3.5 Generalized Inverse 3 INVERSES The following approximation is from [22] and holds when A large and symmetric A If 2 1 A(I A) A I A 1 (190) is small compared to Q and M then 2 (Q M) Q 1 1 2 Q 1 MQ 1 (191) Proof: 2 (Q 1 (QQ 2 Q 2 ((I Q 1 (I 2 (192) Q) 1 (193) )Q) 1 (194) 1 1 1 MQ MQ 1 M) 1 MQ ) (195) This can be rewritten using the Taylor expansion: Q Q 3.5 3.5.1 1 (I 2 MQ 1 1 (I ( 2 2 MQ MQ 1 2 ) 1 ) 1 .) (196) Q 1 2 Q (197) Definition The matrix A 3.6.1 MQ 1 Generalized Inverse A generalized inverse matrix of the matrix A is any matrix A [26]) AA A A 3.6 1 such that (see (198) is not unique. Pseudo Inverse Definition The pseudo inverse (or Moore-Penrose inverse) of a matrix A is the matrix A that fulfils I AA A A II A AA A III AA symmetric IV A A symmetric The matrix A is unique and does always exist. Note that in case of complex matrices, the symmetric condition is substituted by a condition of being Hermitian. Petersen & Pedersen, The Matrix Cookbook, Version: November 15, 2012, Page 21

3.6 Pseudo Inverse 3.6.2 3 INVERSES Properties Assume A to be the pseudo-inverse of A, then (See [3] for some of them) (A ) A (AT ) (A )T (200) H (201) H (A ) (199) (A ) (A ) (202) (A A)AH AH (203) 6 T (A ) (A A)A T A (204) (cA) (1/c)A A T A T (A A) T (AA ) A A H (A A) H (AA ) H f (AA ) (A A) A (206) AT (AAT ) (207) T A (A ) T (A ) A H (208) (209) (A A) A H (210) AH (AAH ) (211) H A (A ) H (A ) A (212) (213) (A AB) (ABB ) f (0)I A [f (AAH ) (AB) f (AH A) (205) T f (0)I H A[f (A A) (214) f (0)I]A (215) (216) f (0)I]A where A 2 Cn m . Assume A to have full rank, then (AA )(AA ) AA (A A)(A A) A A Tr(AA ) rank(AA ) Tr(A A) (217) (218) (See [26]) (219) (See [26]) (220) rank(A A) (A AB) (ABB ) For two matrices it hold that (AB) (A B) 3.6.3 A B (221) (222) Construction Assume that A has full rank, then A n n A n m A n m Square Broad Tall rank(A) n rank(A) n rank(A) m ) ) ) A A 1 A AT (AAT ) 1 A (AT A) 1 AT The so-called ”broad version” is also known as right inverse and the ”tall version” as the left inverse. Petersen & Pedersen, The Matrix Cookbook, Version: November 15, 2012, Page 22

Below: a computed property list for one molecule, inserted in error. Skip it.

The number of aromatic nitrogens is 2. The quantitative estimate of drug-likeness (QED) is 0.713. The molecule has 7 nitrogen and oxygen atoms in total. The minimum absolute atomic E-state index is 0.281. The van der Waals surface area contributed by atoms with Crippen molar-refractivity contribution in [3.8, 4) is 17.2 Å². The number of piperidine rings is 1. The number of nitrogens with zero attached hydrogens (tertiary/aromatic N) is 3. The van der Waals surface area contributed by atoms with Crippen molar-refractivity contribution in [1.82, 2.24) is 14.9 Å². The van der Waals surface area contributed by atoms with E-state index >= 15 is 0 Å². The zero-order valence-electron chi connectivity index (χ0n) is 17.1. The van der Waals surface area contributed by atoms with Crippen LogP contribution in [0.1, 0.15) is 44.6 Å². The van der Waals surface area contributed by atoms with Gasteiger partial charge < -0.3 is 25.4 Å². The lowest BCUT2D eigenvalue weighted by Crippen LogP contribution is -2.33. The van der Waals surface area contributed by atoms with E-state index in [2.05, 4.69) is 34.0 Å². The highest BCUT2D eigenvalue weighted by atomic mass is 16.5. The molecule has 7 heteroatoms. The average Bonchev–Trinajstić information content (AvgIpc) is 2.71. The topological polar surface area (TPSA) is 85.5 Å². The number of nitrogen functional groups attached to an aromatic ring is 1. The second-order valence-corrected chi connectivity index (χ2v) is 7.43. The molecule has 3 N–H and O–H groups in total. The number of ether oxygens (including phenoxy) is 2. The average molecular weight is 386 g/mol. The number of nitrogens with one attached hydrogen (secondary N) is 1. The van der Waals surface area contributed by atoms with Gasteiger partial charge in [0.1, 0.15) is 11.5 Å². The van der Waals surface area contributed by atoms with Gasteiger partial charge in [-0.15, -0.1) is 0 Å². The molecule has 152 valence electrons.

3.6 Pseudo Inverse 3 INVERSES Assume A does not have full rank, i.e. A is n m and rank(A) r min(n, m). The pseudo inverse A can be constructed from the singular value decomposition A UDVT , by A Vr Dr 1 UTr (223) where Ur , Dr , and Vr are the matrices with the degenerated rows and columns deleted. A di erent way is this: There do always exist two matrices C n r and D r m of rank r, such that A CD. Using these matrices it holds that A DT (DDT ) 1 (CT C) 1 CT (224) See [3]. Petersen & Pedersen, The Matrix Cookbook, Version: November 15, 2012, Page 23

4 4 COMPLEX MATRICES Complex Matrices The complex scalar product r pq can be written as r p p q r p p q 4.1 (225) Complex Derivatives In order to di erentiate an expression f (z) with respect to a complex z, the Cauchy-Riemann equations have to be satisfied ([7]): df (z) @ (f (z)) @ (f (z)) i dz @ z @ z and df (z) dz or in a more compact form: i @ (f (z)) @ (f (z)) @ z @ z @f (z) @f (z) i . @ z @ z (226) (227) (228) A complex function that satisfies the Cauchy-Riemann equations for points in a region R is said yo be analytic in this region R. In general, expressions involving complex conjugate or conjugate transpose do not satisfy the Cauchy-Riema

CONTENTS CONTENTS Notation and Nomenclature A Matrix Aij Matrix indexed for some purpose Ai Matrix indexed for some purpose Aij Matrix indexed for some purpose An Matrix indexed for some purpose or The n.th power of a square matrix A 1 The inverse matrix of the matrix A A The pseudo inverse matrix of the matrix A (see Sec. 3.6) A1/2 The square root of a matrix (if unique), not elementwise